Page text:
[Viewpoint] What’s needed is a ‘COEX Accord’President Ronald Reagan’s economic policy - Reaganomics - in the 1980s can be defined by sharp tax cuts and aggressive defense spending that generated a catastrophic federal deficit. To cover the snowballing deficits, the government borrowed heavily from home and abroad by issuing long-term high-yield Treasuries.
A worldwide purchasing spree on U.S. debt sent the dollar skyrocketing, making U.S. exports expensive and resulting in heavy trade deficits. The government had to grapple with double deficits in the federal and trade balance. It took strong action to restore the credibility of the greenback and the U.S. economy.
Republican James A. Baker took charge of the Treasury Department and orchestrated a carefully arranged symphony on currency intervention. The finance ministers of five nations - the U.S., Japan, Britain, France and Germany - gathered on Sept. 22, 1985, to sign the “Plaza Accord,” named after New York City’s Plaza Hotel, where the meeting occurred.
As a result of the agreement to devalue the dollar against its Japanese and Germany counterparts, the dollar, which hovered at 240 yen, tumbled to 120 yen in just three years. When applied to the won, it would mean the dollar’s value cutting itself in half from 1200 won to 600 won, which can wipe out many of our exporters. The U.S.’ deficit situation got better, but the sharp appreciation in the currency led to an asset price bubble and a deep recession that has plagued Japan even to this day.
To us, the Plaza agreement was a windfall. Consumers in major markets began to prefer cheaper Korean products over Japanese counterparts and created a boon for made-in-Korea goods. Our trade balance began to show black figures for the first time ever and Korea’s per capita income jumped to $5,000 by 1989 from $2000 in 1986, and again doubling to $10,000 by 1995. We heartily enjoyed the free ride.
Twenty-five years later, the global economy is swept up by new turmoil triggered by a currency dispute between key economic powerhouses. The U.S. still remains at the deficit end, but China has replaced Japan in the surplus end. The U.S. incurred massive trade deficits until the mid-2000s and the deficits settled in dollars teemed over to other markets. China’s annual trade surplus against the U.S. tops $200 billion and its foreign-exchange reserve coffers swell with more than $2.5 trillion.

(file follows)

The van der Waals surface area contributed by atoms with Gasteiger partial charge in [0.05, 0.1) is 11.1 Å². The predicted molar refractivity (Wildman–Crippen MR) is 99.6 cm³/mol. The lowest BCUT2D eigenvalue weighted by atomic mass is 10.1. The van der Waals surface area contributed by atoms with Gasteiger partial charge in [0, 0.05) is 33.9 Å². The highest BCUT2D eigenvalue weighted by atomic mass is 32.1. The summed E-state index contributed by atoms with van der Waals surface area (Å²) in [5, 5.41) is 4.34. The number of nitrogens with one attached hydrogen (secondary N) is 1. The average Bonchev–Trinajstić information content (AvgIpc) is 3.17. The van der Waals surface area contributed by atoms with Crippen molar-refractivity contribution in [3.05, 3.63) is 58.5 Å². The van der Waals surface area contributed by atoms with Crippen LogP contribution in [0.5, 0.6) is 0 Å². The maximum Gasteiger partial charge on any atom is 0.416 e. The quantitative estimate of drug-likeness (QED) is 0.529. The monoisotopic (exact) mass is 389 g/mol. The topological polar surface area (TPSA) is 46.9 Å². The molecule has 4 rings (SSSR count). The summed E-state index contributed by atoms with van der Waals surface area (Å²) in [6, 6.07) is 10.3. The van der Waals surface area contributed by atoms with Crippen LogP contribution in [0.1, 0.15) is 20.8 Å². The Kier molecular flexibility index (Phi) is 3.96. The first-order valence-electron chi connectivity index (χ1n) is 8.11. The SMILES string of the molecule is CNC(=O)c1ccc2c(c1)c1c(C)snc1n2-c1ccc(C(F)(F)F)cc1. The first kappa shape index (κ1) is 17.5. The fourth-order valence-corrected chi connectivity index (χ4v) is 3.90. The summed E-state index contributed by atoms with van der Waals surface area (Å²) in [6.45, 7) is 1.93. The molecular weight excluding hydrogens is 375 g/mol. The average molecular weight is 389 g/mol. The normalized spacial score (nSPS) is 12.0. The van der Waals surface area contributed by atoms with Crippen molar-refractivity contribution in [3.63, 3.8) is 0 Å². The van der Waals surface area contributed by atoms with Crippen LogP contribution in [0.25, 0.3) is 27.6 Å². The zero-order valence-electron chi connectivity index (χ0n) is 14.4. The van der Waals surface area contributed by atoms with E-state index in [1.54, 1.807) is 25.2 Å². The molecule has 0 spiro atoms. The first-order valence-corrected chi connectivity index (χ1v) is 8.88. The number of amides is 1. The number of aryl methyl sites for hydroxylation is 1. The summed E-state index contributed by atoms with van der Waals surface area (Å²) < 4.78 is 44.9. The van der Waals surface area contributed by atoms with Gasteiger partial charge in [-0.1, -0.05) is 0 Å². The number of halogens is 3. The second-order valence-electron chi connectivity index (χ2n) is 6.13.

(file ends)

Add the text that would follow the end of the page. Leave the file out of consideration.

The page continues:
U.S. hegemony lost ground with the economy dogged by massive deficits and blamed for wreaking havoc on the global economy. There no longer is comfort in the economic notion that the U.S. economy is secure as long as dollars flow back to the local economy when other economies buy U.S. Treasuries with the dollars they earned. The global imbalance has taken a toll on the U.S. economy.
The U.S. is now revisiting the Plaza Accord in relation to China. It wants international coordination to appreciate the Chinese yuan to solve its deficit problem as it did with the Japanese. For similar impact, the dollar should be devalued to a 4-yuan level from the current 6.7 yuan. But China is not Japan. Tokyo couldn’t say no to the U.S. Beijing can and will.
World leaders will gather for the G-20 Summit next month in Seoul amid a warlike tension over worldwide currency policies to buttress their economies. But the Seoul meeting could be an opportunity for Korea. The Korean leadership must at least orchestrate a nonbinding agreement on setting guidelines for currency policy toward a common goal of lasting balanced growth.
Drawing up an international agreement on the currency issue should be added to the Seoul Initiative, along with other agenda items such as the creation of a financial safety net. France, next year’s host country, already put the currency crisis on its agenda. We cannot put off the issue until next year.
We have little time left. The Seoul meeting can turn into a monumental event if it succeeds in drawing up a Plaza-like agreement on a currency solution at COEX. If the Plaza Accord serves as a catalyst for Korean economic progress, the Seoul Initiative, or COEX Accord, can be the basis for a quantum leap in the Korean national brand.
*The writer is a professor of business administration at the University of Seoul. Translation by the JoongAng Daily staff.
By Yun Chang-hyun